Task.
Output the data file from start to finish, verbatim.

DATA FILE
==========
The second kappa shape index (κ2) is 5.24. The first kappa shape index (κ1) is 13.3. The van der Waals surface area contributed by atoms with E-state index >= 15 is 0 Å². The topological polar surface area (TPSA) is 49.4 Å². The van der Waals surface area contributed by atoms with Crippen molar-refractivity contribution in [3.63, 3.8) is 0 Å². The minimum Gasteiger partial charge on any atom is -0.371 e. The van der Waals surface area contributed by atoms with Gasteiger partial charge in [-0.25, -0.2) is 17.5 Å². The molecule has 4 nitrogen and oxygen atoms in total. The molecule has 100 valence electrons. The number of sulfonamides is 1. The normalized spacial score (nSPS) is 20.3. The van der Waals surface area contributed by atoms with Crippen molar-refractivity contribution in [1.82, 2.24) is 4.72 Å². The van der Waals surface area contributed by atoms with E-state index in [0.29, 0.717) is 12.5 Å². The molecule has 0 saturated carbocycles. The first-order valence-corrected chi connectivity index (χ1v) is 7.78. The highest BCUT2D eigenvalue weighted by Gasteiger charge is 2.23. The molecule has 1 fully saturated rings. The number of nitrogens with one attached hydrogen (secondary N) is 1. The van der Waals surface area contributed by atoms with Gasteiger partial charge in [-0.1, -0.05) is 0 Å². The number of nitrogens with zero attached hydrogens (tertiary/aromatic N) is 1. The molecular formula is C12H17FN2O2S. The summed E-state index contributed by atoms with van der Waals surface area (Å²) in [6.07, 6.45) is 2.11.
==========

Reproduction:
The second kappa shape index (κ2) is 5.24. The first kappa shape index (κ1) is 13.3. The van der Waals surface area contributed by atoms with E-state index >= 15 is 0 Å². The topological polar surface area (TPSA) is 49.4 Å². The van der Waals surface area contributed by atoms with Crippen molar-refractivity contribution in [3.63, 3.8) is 0 Å². The minimum Gasteiger partial charge on any atom is -0.371 e. The van der Waals surface area contributed by atoms with Gasteiger partial charge in [-0.25, -0.2) is 17.5 Å². The molecule has 4 nitrogen and oxygen atoms in total. The molecule has 100 valence electrons. The number of sulfonamides is 1. The normalized spacial score (nSPS) is 20.3. The van der Waals surface area contributed by atoms with Crippen molar-refractivity contribution in [1.82, 2.24) is 4.72 Å². The van der Waals surface area contributed by atoms with E-state index in [0.29, 0.717) is 12.5 Å². The molecule has 0 saturated carbocycles. The first-order valence-corrected chi connectivity index (χ1v) is 7.78. The highest BCUT2D eigenvalue weighted by Gasteiger charge is 2.23. The molecule has 1 fully saturated rings. The number of nitrogens with one attached hydrogen (secondary N) is 1. The van der Waals surface area contributed by atoms with Gasteiger partial charge in [-0.1, -0.05) is 0 Å². The number of nitrogens with zero attached hydrogens (tertiary/aromatic N) is 1. The molecular formula is C12H17FN2O2S. The summed E-state index contributed by atoms with van der Waals surface area (Å²) in [6.07, 6.45) is 2.11.